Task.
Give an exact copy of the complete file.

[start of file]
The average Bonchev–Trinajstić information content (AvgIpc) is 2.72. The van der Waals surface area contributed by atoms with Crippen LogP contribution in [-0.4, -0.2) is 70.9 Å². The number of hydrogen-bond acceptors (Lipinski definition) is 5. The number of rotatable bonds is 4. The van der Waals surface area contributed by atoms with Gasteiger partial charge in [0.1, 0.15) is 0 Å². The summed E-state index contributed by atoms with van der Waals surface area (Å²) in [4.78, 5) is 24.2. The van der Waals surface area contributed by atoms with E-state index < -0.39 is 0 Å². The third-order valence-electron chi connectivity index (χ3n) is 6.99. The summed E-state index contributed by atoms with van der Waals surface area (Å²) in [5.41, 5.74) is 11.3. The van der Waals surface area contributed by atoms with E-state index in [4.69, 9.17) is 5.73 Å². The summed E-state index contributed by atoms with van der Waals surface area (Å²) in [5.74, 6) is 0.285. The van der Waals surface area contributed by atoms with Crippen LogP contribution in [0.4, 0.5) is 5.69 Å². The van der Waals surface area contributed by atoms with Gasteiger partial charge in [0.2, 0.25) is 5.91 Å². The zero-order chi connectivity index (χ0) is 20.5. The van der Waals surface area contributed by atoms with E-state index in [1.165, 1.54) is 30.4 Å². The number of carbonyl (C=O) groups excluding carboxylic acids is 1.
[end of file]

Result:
The average Bonchev–Trinajstić information content (AvgIpc) is 2.72. The van der Waals surface area contributed by atoms with Crippen LogP contribution in [-0.4, -0.2) is 70.9 Å². The number of hydrogen-bond acceptors (Lipinski definition) is 5. The number of rotatable bonds is 4. The van der Waals surface area contributed by atoms with Gasteiger partial charge in [0.1, 0.15) is 0 Å². The summed E-state index contributed by atoms with van der Waals surface area (Å²) in [4.78, 5) is 24.2. The van der Waals surface area contributed by atoms with E-state index < -0.39 is 0 Å². The third-order valence-electron chi connectivity index (χ3n) is 6.99. The summed E-state index contributed by atoms with van der Waals surface area (Å²) in [5.41, 5.74) is 11.3. The van der Waals surface area contributed by atoms with E-state index in [4.69, 9.17) is 5.73 Å². The summed E-state index contributed by atoms with van der Waals surface area (Å²) in [5.74, 6) is 0.285. The van der Waals surface area contributed by atoms with Crippen LogP contribution in [0.4, 0.5) is 5.69 Å². The van der Waals surface area contributed by atoms with Gasteiger partial charge in [0.2, 0.25) is 5.91 Å². The zero-order chi connectivity index (χ0) is 20.5. The van der Waals surface area contributed by atoms with E-state index in [1.165, 1.54) is 30.4 Å². The number of carbonyl (C=O) groups excluding carboxylic acids is 1.